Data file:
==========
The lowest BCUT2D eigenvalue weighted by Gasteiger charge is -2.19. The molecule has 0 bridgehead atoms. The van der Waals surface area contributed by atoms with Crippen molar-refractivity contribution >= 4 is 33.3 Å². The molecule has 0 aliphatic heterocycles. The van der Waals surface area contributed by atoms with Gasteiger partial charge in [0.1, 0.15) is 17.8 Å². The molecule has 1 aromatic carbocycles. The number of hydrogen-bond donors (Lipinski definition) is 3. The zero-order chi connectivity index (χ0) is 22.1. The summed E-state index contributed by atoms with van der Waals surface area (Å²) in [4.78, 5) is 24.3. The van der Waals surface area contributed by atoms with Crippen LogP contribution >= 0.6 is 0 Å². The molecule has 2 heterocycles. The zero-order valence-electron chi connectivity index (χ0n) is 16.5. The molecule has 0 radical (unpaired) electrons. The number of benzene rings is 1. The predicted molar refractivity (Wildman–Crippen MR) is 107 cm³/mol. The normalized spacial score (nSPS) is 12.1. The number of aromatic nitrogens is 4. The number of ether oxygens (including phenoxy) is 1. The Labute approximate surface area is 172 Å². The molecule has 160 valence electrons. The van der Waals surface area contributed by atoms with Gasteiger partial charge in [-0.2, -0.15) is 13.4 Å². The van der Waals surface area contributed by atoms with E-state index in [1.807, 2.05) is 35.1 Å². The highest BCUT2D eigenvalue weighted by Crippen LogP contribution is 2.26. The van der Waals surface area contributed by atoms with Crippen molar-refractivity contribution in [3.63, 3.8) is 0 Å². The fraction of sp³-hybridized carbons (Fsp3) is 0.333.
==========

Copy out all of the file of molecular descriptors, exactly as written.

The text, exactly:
The lowest BCUT2D eigenvalue weighted by Gasteiger charge is -2.19. The molecule has 0 bridgehead atoms. The van der Waals surface area contributed by atoms with Crippen molar-refractivity contribution >= 4 is 33.3 Å². The molecule has 0 aliphatic heterocycles. The van der Waals surface area contributed by atoms with Gasteiger partial charge in [0.1, 0.15) is 17.8 Å². The molecule has 1 aromatic carbocycles. The number of hydrogen-bond donors (Lipinski definition) is 3. The zero-order chi connectivity index (χ0) is 22.1. The summed E-state index contributed by atoms with van der Waals surface area (Å²) in [4.78, 5) is 24.3. The van der Waals surface area contributed by atoms with Crippen LogP contribution >= 0.6 is 0 Å². The molecule has 2 heterocycles. The zero-order valence-electron chi connectivity index (χ0n) is 16.5. The molecule has 0 radical (unpaired) electrons. The number of benzene rings is 1. The predicted molar refractivity (Wildman–Crippen MR) is 107 cm³/mol. The normalized spacial score (nSPS) is 12.1. The number of aromatic nitrogens is 4. The number of ether oxygens (including phenoxy) is 1. The Labute approximate surface area is 172 Å². The molecule has 160 valence electrons. The van der Waals surface area contributed by atoms with Gasteiger partial charge in [-0.2, -0.15) is 13.4 Å². The van der Waals surface area contributed by atoms with E-state index in [1.807, 2.05) is 35.1 Å². The highest BCUT2D eigenvalue weighted by Crippen LogP contribution is 2.26. The van der Waals surface area contributed by atoms with Crippen molar-refractivity contribution in [3.63, 3.8) is 0 Å². The fraction of sp³-hybridized carbons (Fsp3) is 0.333.